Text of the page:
• This track is mostly formed and is steep in places

Ball Pass Route

Duration

4 hours one way

How to get there

This track starts from the Blue Lakes car park

Intensity

Moderate - a good level of fitness is required to undertake this hike

Description of hike

Follow the line of the old Ball Hut Road alongside Tasman Glacier. Ball Flat is close to the historic Ball Hut site and offers superb views of the glacier and surrounding peaks.

Facilities & important information

  • Public toilets, information centre, accommodation and dining options are available in Mt Cook Village.
  • Take care, as the moraine wall in this area and along the road is very unstable.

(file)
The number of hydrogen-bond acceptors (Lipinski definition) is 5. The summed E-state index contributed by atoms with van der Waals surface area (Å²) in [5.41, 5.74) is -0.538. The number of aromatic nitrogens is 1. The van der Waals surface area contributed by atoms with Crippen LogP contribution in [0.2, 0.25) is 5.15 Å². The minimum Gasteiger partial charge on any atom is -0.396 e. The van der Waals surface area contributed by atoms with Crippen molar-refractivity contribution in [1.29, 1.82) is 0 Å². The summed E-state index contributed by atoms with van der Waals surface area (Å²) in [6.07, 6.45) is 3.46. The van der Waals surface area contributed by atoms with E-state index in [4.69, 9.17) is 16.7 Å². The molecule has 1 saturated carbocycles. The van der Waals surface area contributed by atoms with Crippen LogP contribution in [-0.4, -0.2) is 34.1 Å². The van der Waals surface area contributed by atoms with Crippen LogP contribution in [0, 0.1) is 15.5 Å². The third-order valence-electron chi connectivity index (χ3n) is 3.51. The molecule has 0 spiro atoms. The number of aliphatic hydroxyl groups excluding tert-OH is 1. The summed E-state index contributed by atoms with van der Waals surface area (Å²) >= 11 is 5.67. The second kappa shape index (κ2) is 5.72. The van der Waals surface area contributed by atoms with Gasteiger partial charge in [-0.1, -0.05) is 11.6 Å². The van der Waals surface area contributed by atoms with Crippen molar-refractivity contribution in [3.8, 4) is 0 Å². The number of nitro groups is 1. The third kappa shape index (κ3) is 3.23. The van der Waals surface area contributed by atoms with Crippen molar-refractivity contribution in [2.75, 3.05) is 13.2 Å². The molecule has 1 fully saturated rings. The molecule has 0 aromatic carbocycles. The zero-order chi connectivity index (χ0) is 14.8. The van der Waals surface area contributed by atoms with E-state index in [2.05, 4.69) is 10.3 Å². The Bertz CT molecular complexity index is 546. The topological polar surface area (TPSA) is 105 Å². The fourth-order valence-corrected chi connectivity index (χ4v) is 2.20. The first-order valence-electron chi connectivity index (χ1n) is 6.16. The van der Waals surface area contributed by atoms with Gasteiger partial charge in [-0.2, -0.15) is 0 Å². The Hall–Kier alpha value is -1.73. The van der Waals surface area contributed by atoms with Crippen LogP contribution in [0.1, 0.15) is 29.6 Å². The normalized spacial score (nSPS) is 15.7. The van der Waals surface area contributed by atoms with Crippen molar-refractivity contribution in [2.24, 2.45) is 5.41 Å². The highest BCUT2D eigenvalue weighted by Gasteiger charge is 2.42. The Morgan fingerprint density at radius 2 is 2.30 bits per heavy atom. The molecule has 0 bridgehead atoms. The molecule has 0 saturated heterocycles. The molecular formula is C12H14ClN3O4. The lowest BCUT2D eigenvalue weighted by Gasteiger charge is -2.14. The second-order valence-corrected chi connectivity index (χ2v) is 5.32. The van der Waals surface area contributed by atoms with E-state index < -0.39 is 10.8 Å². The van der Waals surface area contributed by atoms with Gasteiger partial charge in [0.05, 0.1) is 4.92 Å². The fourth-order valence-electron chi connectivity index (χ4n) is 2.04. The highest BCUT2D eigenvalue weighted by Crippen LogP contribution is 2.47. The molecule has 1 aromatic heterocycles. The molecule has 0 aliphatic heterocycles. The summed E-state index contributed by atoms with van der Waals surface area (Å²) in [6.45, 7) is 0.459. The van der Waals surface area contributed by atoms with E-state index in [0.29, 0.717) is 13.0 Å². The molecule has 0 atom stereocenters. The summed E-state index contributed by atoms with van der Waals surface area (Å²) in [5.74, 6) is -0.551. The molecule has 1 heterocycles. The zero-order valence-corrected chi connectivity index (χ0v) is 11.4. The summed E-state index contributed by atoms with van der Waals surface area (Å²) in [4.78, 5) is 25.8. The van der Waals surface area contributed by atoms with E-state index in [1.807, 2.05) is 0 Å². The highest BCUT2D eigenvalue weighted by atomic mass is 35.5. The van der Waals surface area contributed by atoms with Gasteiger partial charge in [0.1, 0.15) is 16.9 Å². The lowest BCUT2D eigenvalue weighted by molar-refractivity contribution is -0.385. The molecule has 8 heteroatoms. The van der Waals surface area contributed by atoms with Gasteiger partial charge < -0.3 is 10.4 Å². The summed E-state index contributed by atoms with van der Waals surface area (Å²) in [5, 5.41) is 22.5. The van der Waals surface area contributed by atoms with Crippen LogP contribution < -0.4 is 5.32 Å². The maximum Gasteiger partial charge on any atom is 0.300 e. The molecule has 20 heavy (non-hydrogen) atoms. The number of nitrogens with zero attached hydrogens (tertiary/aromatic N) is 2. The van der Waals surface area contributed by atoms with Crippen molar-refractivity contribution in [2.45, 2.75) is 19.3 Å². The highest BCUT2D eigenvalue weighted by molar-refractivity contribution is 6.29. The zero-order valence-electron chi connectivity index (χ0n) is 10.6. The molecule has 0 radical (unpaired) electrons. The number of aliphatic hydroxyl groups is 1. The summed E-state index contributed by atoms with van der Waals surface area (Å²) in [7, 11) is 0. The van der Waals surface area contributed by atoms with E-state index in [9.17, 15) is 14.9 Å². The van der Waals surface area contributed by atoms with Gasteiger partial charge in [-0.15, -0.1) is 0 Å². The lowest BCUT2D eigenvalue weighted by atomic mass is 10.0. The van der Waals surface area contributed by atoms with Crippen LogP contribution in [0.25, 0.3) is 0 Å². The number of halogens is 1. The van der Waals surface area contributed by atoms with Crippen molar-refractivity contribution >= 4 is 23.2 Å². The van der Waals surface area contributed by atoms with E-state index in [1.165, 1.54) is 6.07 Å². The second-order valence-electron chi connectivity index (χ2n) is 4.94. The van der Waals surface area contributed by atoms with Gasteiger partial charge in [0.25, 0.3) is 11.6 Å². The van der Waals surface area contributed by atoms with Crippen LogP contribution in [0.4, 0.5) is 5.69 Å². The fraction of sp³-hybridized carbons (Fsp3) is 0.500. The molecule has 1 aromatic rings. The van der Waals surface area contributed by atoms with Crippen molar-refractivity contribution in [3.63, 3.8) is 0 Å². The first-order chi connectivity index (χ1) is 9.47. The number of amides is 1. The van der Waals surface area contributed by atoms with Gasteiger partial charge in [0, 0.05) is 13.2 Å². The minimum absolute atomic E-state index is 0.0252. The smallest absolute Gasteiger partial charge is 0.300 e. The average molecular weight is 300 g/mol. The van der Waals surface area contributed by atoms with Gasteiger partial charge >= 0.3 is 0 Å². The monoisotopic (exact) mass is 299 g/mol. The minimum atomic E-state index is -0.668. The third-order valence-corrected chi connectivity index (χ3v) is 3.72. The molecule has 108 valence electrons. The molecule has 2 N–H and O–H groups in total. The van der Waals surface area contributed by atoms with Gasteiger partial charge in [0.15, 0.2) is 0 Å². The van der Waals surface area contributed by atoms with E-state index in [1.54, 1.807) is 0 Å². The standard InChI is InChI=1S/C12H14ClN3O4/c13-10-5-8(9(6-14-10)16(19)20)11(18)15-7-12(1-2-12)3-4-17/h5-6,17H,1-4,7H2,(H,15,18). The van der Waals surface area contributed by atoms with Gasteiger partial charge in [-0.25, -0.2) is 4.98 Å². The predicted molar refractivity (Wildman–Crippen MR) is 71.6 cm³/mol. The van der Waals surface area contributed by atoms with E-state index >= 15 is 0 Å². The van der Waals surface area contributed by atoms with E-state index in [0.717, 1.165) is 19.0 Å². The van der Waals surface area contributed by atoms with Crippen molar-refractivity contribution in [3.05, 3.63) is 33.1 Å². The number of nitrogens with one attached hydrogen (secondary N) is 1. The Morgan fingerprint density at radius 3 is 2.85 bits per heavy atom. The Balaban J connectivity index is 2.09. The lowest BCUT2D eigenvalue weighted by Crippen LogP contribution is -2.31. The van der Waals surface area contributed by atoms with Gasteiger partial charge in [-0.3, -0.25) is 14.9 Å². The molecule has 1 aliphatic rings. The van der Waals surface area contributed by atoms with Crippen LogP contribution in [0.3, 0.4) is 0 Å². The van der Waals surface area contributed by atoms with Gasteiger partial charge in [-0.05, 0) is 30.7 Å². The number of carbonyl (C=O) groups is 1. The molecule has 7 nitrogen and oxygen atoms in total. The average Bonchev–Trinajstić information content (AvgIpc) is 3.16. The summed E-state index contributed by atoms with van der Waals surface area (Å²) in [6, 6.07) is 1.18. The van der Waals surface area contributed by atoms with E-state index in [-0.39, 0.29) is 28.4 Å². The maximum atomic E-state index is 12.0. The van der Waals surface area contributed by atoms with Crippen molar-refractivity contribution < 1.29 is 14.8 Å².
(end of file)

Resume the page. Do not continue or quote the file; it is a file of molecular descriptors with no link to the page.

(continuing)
• Sign your intentions at the Visitor Centre if you wish to stay at the hut, which costs $8 a night.

For more hikes or detailed maps please contact DOC or the Mt Cook DOC visitor information centre.

 

Mountain Climbing

Climbing in the Aoraki Mount Cook National Park is a popular activity and hundreds of climbers enjoy the Southern Alps each year.  

Participants need to be extremely fit and experienced in snow travel and the use of mountain climbing equipment such as ice axes and crampons and techniques such as fixed rope belaying.  If you are unsure about any of these things, it is wise to hire a guide. 

One of the most popular alpine adventures in the National Park is the Ball Pass Crossing, which is a demanding two to three day route, which crosses the Mount Cook range between the Hooker and Tasman Valleys. 

Please contact DOC for further information about climbing in the Aoraki Mount Cook National Park, or contact one of the guiding companies listed in our Mountaineering section.